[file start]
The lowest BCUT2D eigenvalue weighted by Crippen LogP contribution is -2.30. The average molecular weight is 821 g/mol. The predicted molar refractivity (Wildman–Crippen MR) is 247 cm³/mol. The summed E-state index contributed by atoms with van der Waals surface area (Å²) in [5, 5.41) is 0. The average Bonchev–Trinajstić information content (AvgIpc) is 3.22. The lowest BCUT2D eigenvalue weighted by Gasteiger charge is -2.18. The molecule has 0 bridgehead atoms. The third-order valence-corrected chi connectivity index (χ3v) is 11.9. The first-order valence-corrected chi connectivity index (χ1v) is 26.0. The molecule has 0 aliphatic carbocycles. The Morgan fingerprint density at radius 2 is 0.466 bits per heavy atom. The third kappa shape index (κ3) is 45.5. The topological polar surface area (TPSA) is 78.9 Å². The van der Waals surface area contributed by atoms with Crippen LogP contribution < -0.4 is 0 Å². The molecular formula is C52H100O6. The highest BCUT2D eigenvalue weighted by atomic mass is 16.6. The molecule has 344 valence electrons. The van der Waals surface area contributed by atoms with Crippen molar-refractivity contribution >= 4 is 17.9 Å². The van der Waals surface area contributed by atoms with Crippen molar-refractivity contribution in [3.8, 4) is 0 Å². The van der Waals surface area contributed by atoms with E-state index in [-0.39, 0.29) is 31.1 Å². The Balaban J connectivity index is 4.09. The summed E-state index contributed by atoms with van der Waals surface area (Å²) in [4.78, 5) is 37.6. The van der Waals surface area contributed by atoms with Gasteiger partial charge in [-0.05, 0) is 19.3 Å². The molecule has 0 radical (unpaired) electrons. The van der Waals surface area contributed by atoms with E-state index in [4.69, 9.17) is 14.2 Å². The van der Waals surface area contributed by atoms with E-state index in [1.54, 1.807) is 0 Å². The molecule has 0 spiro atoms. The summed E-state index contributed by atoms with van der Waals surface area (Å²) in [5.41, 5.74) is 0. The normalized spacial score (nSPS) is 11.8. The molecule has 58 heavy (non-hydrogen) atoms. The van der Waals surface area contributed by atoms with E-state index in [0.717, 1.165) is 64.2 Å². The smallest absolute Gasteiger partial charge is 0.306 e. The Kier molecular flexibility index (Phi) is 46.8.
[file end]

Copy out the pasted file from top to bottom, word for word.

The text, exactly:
The lowest BCUT2D eigenvalue weighted by Crippen LogP contribution is -2.30. The average molecular weight is 821 g/mol. The predicted molar refractivity (Wildman–Crippen MR) is 247 cm³/mol. The summed E-state index contributed by atoms with van der Waals surface area (Å²) in [5, 5.41) is 0. The average Bonchev–Trinajstić information content (AvgIpc) is 3.22. The lowest BCUT2D eigenvalue weighted by Gasteiger charge is -2.18. The molecule has 0 bridgehead atoms. The third-order valence-corrected chi connectivity index (χ3v) is 11.9. The first-order valence-corrected chi connectivity index (χ1v) is 26.0. The molecule has 0 aliphatic carbocycles. The Morgan fingerprint density at radius 2 is 0.466 bits per heavy atom. The third kappa shape index (κ3) is 45.5. The topological polar surface area (TPSA) is 78.9 Å². The van der Waals surface area contributed by atoms with Crippen LogP contribution < -0.4 is 0 Å². The molecular formula is C52H100O6. The highest BCUT2D eigenvalue weighted by atomic mass is 16.6. The molecule has 344 valence electrons. The van der Waals surface area contributed by atoms with Crippen molar-refractivity contribution >= 4 is 17.9 Å². The van der Waals surface area contributed by atoms with Crippen molar-refractivity contribution in [3.8, 4) is 0 Å². The van der Waals surface area contributed by atoms with E-state index in [-0.39, 0.29) is 31.1 Å². The Balaban J connectivity index is 4.09. The summed E-state index contributed by atoms with van der Waals surface area (Å²) in [4.78, 5) is 37.6. The van der Waals surface area contributed by atoms with Gasteiger partial charge in [-0.05, 0) is 19.3 Å². The molecule has 0 radical (unpaired) electrons. The van der Waals surface area contributed by atoms with E-state index in [4.69, 9.17) is 14.2 Å². The van der Waals surface area contributed by atoms with E-state index in [1.54, 1.807) is 0 Å². The molecule has 0 spiro atoms. The summed E-state index contributed by atoms with van der Waals surface area (Å²) in [5.41, 5.74) is 0. The normalized spacial score (nSPS) is 11.8. The molecule has 58 heavy (non-hydrogen) atoms. The van der Waals surface area contributed by atoms with E-state index in [0.717, 1.165) is 64.2 Å². The smallest absolute Gasteiger partial charge is 0.306 e. The Kier molecular flexibility index (Phi) is 46.8.